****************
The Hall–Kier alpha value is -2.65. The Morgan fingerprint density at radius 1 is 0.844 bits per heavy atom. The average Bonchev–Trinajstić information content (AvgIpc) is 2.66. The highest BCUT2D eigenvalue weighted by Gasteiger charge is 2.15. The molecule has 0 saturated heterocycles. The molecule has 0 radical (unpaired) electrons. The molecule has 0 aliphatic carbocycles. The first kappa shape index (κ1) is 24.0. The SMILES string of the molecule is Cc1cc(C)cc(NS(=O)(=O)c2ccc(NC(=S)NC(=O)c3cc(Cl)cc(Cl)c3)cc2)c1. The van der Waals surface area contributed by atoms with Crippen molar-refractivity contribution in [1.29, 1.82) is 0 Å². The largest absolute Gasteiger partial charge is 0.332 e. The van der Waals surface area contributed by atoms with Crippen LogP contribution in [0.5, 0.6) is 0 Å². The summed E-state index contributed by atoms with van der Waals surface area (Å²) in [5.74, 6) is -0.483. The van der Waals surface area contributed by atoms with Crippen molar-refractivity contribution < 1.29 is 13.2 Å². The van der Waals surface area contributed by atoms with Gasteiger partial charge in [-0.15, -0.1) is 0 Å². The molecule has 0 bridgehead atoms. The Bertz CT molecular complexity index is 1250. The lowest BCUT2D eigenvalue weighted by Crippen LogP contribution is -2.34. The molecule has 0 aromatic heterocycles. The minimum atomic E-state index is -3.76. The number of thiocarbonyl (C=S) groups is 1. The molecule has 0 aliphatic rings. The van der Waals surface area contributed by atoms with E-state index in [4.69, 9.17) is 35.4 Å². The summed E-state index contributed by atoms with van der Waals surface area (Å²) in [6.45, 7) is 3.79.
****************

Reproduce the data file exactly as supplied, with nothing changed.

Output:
The Hall–Kier alpha value is -2.65. The Morgan fingerprint density at radius 1 is 0.844 bits per heavy atom. The average Bonchev–Trinajstić information content (AvgIpc) is 2.66. The highest BCUT2D eigenvalue weighted by Gasteiger charge is 2.15. The molecule has 0 saturated heterocycles. The molecule has 0 radical (unpaired) electrons. The molecule has 0 aliphatic carbocycles. The first kappa shape index (κ1) is 24.0. The SMILES string of the molecule is Cc1cc(C)cc(NS(=O)(=O)c2ccc(NC(=S)NC(=O)c3cc(Cl)cc(Cl)c3)cc2)c1. The van der Waals surface area contributed by atoms with Crippen molar-refractivity contribution in [1.29, 1.82) is 0 Å². The largest absolute Gasteiger partial charge is 0.332 e. The van der Waals surface area contributed by atoms with Crippen LogP contribution in [0.5, 0.6) is 0 Å². The summed E-state index contributed by atoms with van der Waals surface area (Å²) in [5.74, 6) is -0.483. The van der Waals surface area contributed by atoms with Crippen molar-refractivity contribution < 1.29 is 13.2 Å². The van der Waals surface area contributed by atoms with Gasteiger partial charge in [-0.15, -0.1) is 0 Å². The molecule has 0 bridgehead atoms. The Bertz CT molecular complexity index is 1250. The lowest BCUT2D eigenvalue weighted by Crippen LogP contribution is -2.34. The molecule has 0 aromatic heterocycles. The minimum atomic E-state index is -3.76. The number of thiocarbonyl (C=S) groups is 1. The molecule has 0 aliphatic rings. The van der Waals surface area contributed by atoms with E-state index in [4.69, 9.17) is 35.4 Å². The summed E-state index contributed by atoms with van der Waals surface area (Å²) in [6.45, 7) is 3.79.